Gust post from by Denise Dubie
Everyone loves data. You see it on billboards, hear it on the radio, and read it anywhere there is content to consume. There is a reason for the data-everywhere reality: data gives content its credibility.
SurveyMonkey was so confident that people preferred consuming content with data that it conducted a survey (go figure) to prove it. Using its SurveyMonkey Audience, SurveyMonkey polled more than 1,000 adults in the U.S. about how data changes their perceptions of what they read. The results show that 82% of respondents said they prefer content based on data rather than an article based on a writer’s opinion.
This bit of data from SurveyMonkey means marketers must up their original research game to help audiences better understand the markets that impact their businesses and the customers they support. And there are several reasons why original content research will improve your message, your marketing, and even your business bottom line. Clare McDermott of Mantis Research stressed that original research is the unsung hero of content marketing:
Let’s see how that makes sense.
- Consumers have grown to trust solid numbers over dubious marketing claims.
- Data grabs your audience’s attention faster than opinions and it adds credibility to your story.
- How you collect and structure data determines what you can do with it and how you can present it.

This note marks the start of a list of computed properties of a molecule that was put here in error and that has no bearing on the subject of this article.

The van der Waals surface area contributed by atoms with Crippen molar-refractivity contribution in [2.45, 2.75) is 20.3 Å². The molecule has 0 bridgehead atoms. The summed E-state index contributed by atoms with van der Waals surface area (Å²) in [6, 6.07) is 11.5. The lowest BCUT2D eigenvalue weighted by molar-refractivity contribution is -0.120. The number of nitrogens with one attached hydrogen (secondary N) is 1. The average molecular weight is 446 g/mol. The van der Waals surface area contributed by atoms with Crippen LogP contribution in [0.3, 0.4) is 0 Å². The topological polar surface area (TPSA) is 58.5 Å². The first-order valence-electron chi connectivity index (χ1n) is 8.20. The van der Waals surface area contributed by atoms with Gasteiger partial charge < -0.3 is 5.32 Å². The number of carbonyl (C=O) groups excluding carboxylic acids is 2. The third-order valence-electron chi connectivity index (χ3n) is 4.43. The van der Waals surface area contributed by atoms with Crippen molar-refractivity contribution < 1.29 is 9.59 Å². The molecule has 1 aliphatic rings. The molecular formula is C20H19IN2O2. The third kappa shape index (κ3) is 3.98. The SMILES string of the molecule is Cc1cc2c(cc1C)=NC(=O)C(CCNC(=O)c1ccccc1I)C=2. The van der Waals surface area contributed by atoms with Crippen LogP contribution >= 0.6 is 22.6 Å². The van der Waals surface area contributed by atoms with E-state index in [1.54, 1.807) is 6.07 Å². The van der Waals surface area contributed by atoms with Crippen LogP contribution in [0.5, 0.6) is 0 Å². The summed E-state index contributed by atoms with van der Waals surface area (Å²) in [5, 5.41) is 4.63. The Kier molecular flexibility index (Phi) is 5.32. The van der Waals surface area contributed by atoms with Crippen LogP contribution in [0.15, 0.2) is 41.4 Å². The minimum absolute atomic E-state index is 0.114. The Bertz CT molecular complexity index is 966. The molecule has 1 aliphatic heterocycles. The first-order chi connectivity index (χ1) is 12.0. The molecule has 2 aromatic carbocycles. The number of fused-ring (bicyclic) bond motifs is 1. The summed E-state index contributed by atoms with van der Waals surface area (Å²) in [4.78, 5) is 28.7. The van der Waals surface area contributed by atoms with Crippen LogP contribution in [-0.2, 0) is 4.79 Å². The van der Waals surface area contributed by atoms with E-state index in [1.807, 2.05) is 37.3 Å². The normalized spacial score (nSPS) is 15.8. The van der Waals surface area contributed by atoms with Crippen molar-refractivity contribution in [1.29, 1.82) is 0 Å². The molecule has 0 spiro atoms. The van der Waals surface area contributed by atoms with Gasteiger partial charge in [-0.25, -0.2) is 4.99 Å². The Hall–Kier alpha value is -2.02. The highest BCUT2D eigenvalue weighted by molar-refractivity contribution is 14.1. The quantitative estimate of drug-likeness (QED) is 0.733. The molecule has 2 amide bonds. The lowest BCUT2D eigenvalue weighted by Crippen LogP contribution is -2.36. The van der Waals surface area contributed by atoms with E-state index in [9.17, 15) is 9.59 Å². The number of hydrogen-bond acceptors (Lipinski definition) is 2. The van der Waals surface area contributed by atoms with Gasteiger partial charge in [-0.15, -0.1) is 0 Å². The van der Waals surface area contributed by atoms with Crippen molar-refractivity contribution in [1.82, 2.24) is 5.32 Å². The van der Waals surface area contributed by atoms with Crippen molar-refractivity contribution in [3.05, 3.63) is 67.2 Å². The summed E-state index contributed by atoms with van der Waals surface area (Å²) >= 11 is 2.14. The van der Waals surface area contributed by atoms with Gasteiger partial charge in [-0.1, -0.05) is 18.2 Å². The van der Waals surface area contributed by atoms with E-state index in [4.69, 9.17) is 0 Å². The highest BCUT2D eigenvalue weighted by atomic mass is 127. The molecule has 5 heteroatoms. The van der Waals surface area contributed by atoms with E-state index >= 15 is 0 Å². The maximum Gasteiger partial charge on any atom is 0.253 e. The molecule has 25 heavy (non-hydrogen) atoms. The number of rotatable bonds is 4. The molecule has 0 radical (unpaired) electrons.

Why Data Works
At the recent Content Marketing World 2019 conference in Cleveland, research became the primary focus of a panel discussion moderated by Morgan Molnar, Senior Manager of Product Marketing at SurveyMonkey. The panelists considered the reasons why data makes content significantly more compelling to audiences and how to incorporate original research into a bigger content strategy.
To start, solid numbers give a premise or opinion a bit more legitimacy. Attaching a percentage to the number of people who prefer a data-based blog with a link back to the source (like we did with the SurveyMonkey poll above) lets readers know that it is not just my opinion, it is a theory supported by statistics. And marketers are always looking for a statistic to support their thoughts on subjects such as successful ways to reach an audience or how to best develop quality leads.
“If you can find the missing data in your industry, you are filling in a blank for that industry and ultimately furthering the industry with your research” said panelist Andy Crestodina, Co-Founder and Chief Marketing Officer at Orbit Media Solution. “If you make a case without supporting it with data, sadly it will just be a case of unsupported marketing claims.”
Most likely customers are also curious about marketing or business data, and if you can create the research that answers these questions, you can also potentially win the trust of existing and potential customers.
“In the content marketing space, it is often hard to find something new and meaningful to talk about,” said panelist Michele Linn, Co-Founder and Head of Strategy at Mantis Research. “If you do research well, you can say something new and meaningful and start a conversation with an audience and customers. Often research is the best way to do that.”
Creating Data-Rich Content
Creating original content challenges many companies, so the idea of creating original research to ultimately feed a content engine might also seem like a daunting task. But keep in mind depending on your industry, you might not necessarily need your research to answer critical questions such as healthcare or legal issues.